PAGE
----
Synthetic plastic microbeads are found in soaps and cosmetics, particularly in exfoliators, but environmental experts have raised concerns of plastic pollution in waterways, and there have been many moves of late to work them out of cosmetics.
Many manufacturers such as Unilever, Beiersdorf, Colgate-Palmolive, P&G and L'Oréal have all announced they are working to stop the use of microbeads, and Bulldog boss Duffy believes this is an important subject in the beauty industry that manufacturers should all support.
“We would love to see plastic microbeads banned and we hope that the renewed wave of media interest about the negative environmental impact will help motivate the big global brands that still widely use these beads to commit to more urgent deadlines for removing them from their formulations,” he tells CosmeticsDesign-Europe.com.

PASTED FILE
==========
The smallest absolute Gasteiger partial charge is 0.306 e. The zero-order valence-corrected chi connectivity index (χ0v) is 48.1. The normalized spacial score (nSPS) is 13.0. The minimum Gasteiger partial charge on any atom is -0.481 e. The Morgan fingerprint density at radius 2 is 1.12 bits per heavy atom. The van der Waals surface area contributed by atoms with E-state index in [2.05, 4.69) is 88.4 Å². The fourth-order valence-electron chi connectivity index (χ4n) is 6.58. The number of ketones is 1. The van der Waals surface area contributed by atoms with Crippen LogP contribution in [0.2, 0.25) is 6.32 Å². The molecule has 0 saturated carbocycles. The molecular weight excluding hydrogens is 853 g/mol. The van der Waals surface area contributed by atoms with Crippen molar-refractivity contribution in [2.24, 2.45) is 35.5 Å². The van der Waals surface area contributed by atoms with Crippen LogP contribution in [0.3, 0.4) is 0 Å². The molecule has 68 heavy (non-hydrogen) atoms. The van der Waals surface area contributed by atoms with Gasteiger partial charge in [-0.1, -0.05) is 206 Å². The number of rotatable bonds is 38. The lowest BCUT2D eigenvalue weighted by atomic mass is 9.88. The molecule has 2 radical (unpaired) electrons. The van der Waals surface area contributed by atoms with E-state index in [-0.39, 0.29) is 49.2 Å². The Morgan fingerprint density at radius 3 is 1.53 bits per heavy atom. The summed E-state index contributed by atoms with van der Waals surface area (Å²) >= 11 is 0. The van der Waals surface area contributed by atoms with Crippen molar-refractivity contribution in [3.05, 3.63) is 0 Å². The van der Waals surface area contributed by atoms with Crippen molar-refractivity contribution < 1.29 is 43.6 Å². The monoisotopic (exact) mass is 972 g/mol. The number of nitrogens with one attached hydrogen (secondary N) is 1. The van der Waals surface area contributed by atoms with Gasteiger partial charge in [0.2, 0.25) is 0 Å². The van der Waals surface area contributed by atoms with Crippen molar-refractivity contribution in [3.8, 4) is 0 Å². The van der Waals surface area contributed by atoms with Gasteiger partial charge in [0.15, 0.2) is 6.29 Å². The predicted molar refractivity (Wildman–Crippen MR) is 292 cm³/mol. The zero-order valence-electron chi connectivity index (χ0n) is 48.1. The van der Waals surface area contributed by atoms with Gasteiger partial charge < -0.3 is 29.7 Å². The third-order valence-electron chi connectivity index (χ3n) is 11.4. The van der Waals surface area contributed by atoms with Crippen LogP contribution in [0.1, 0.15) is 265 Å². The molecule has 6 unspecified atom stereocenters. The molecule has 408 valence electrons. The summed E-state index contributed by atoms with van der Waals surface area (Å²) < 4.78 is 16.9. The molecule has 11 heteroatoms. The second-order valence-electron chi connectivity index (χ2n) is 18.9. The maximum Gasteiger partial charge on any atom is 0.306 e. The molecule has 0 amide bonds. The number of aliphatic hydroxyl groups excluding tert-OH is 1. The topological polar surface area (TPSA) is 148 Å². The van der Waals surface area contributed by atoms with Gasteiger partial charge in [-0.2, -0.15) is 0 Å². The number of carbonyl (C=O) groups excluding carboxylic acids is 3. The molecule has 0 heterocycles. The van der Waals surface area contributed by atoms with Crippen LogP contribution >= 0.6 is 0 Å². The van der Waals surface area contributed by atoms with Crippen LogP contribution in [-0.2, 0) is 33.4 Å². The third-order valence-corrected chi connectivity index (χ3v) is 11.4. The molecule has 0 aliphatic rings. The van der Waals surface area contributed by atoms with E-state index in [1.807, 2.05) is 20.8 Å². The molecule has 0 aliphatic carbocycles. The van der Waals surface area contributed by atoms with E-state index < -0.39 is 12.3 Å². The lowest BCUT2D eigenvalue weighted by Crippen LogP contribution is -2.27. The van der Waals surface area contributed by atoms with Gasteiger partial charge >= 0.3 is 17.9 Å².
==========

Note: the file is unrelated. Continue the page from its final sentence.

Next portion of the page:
The Cosmetic, Toiletry and Perfumery Association recently noted that the hype over the environmental impact of the beads may be being overblown, as the presence is not solely down to personal care products.
However, Duffy questions why they are needed in the first place and why it will take so long for companies to phase them out of products.
“The frustrating thing is that eliminating microbeads is a very simple formulation change that is not difficult to implement. Bulldog has been doing this since we launched in 2007,” he says.
Simon explains that at Bulldog, the use of microbeads was one of the issues addressed when it first started making key formulation decisions about its products.
The process also included the British brand’s commitment to using natural ingredients and not testing its finished products or ingredients on animals.
As for the alternatives available? Duffy states that Bulldog uses Pumice and Coconut shell in its Original Face Scrub which he says are ‘both brilliant performers’.
“This is a fantastic product which people provide brilliant feedback on, so it's clear to me that eliminating plastic microbeads from scrubs and exfoliators does not equate to a compromise on performance,” he adds.
“In fact I think our customers prefer natural solutions. There really no excuse for the biggest brands not removing these beads as a matter of urgency.”